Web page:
GCE O Level English Guide: 3 Powerful Introduction Techniques For Reflective Writing

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Many students face challenges when it comes to O level English reflective writing and today, I am going to introduce 3 important techniques to help you overcome the common challenges in reflective writing. 

The Intro Trio In O level English Reflective Writing 

1. A General Truth

2. Your situation in life

3. A tiny smidgeon about your ‘problem’

O level English reflective writing relies on 2 important factors – the reason Why you are telling this story and the moral at the end.

There has to be a reason why you are telling this story. 

This means that you will need to describe a problem or an obstacle and define it in the scope of your experience. 

After all, if without a problem, there would be no reason to tell the story would there?

The second factor is the moral at the end. 

Most students eliminate it entirely from their O level English composition, preferring to have that ‘happy ending’ conclusion where the problems are resolved. 

They forget that there has to be a learning point.

I am going to teach you 3 simple techniques for O level English Reflective Writing which will boost your entire reflective composition. 

The standard, appeal and chemistry of your O level English writing will improve instantly and you will never have to worry about not meeting the mark again.

The main approach to any piece of writing lies in the Introduction

These 3 steps will reveal how a powerfully written introduction can change the entire course of your O level English composition.

o level english

Step 1 – Writing a General Truth

Most people call the first line a ‘hook.’ 

I prefer to use a hook for an argumentative composition as it is usually an unbiased view of current affairs.

When you write a reflective introduction, the story is based on your personal experience.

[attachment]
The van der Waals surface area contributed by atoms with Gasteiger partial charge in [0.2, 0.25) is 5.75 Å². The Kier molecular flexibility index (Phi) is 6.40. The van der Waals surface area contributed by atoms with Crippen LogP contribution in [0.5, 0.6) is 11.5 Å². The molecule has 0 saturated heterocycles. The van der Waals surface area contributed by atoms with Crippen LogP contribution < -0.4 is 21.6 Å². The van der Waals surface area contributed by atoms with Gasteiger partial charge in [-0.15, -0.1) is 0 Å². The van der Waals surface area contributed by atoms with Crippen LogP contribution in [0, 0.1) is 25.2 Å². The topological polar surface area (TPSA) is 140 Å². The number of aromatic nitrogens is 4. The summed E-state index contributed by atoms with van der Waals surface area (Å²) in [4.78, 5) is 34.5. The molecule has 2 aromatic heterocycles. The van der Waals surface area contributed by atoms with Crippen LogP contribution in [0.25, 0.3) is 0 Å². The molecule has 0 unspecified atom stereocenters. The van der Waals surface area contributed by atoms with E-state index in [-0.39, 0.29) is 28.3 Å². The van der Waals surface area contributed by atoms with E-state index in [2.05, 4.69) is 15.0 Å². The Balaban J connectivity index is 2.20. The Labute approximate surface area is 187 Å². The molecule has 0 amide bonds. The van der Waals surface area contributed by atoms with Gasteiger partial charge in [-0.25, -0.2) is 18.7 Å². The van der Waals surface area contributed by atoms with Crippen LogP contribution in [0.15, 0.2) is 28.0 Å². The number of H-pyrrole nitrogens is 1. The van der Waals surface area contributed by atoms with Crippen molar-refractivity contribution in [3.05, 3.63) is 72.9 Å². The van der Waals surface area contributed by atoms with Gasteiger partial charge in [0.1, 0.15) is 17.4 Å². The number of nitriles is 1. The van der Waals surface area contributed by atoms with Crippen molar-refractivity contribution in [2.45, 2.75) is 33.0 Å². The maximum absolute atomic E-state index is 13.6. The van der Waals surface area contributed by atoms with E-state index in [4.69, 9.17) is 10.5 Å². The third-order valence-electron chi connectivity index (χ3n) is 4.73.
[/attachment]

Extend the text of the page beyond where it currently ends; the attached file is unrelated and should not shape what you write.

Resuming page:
You need to write from a standpoint which reveals the depth of your background and the journey you have been on. 

Your feelings about what you had gone through and the wisdom which you have gleaned from this must shine through in the opening line.

When you start writing a reflective composition, you are writing from the present perspective. 

Then the entire story is narrated about how you went through a specific experience and gained that moral understanding or wisdom at the end.

For example, an opening sentence could be like this. 

“Trust is something which can only be gained through the passage of time and it took me four years to realise this.”

This is something which you only knew at the end of your experience. 

The opening line is like a spoiler which alerts the reader to your mature self now. 

Then the story goes back into flashback mode and you recount the entire experience.

Step 2 – Writing about your situation in life

What do you write about after your opening line in O level English reflective writing? 

You need to develop that sense of who you are and what you are doing. 

And you should Never reveal too much at the start. 

Keep it simple and just give one or two details, enough to whet the appetite of the reader.

Mention where you were and what particular circumstance you were in. 

Sketch out your background. 

Were you in school or just started work? 

Make sure that it has room for development later.

Your situation in life should be at the point you were at when this experience began. 

You need to focus on a starting point. 

The best way to approach it is to remember the Where, When and What. 

When you describe these in about 3 sentences, your story will have some shape to it.

Step 3 – A tiny smidgeon about your problem

What does this mean?

Ok. A tiny smidgeon means a small portion. 

What I am saying is that you need to describe just a tiny portion of your problem.

Why do I want to say this?

That’s because you need to start putting ‘on the squeeze’ from the word Go. 

Every story is only as good as the suspense it delivers. 

It is your prime duty to mention just a bit so that it gets the reader thinking. 

Just add a little bit about a worry of yours. 

Maybe someone appeared on the horizon and it unsettled you slightly. 

Do not explain. 

Just leave it there and go on to the second paragraph. 

Never reveal everything. 

Let the story work out by itself and reveal this only later after the climax. 

This way of writing will also give you the opportunity to tie up loose ends and work towards a sound resolution.

Ok. I have come to the end of my blog. 

This is a ‘tried and tested’ formula. 

All my students have used it to achieve resounding success in O level English reflective writing. 

These techniques were written after years of research and I have made sure that they are easy to apply to achieve maximum results. 

If my students can do it, so can you. 😊

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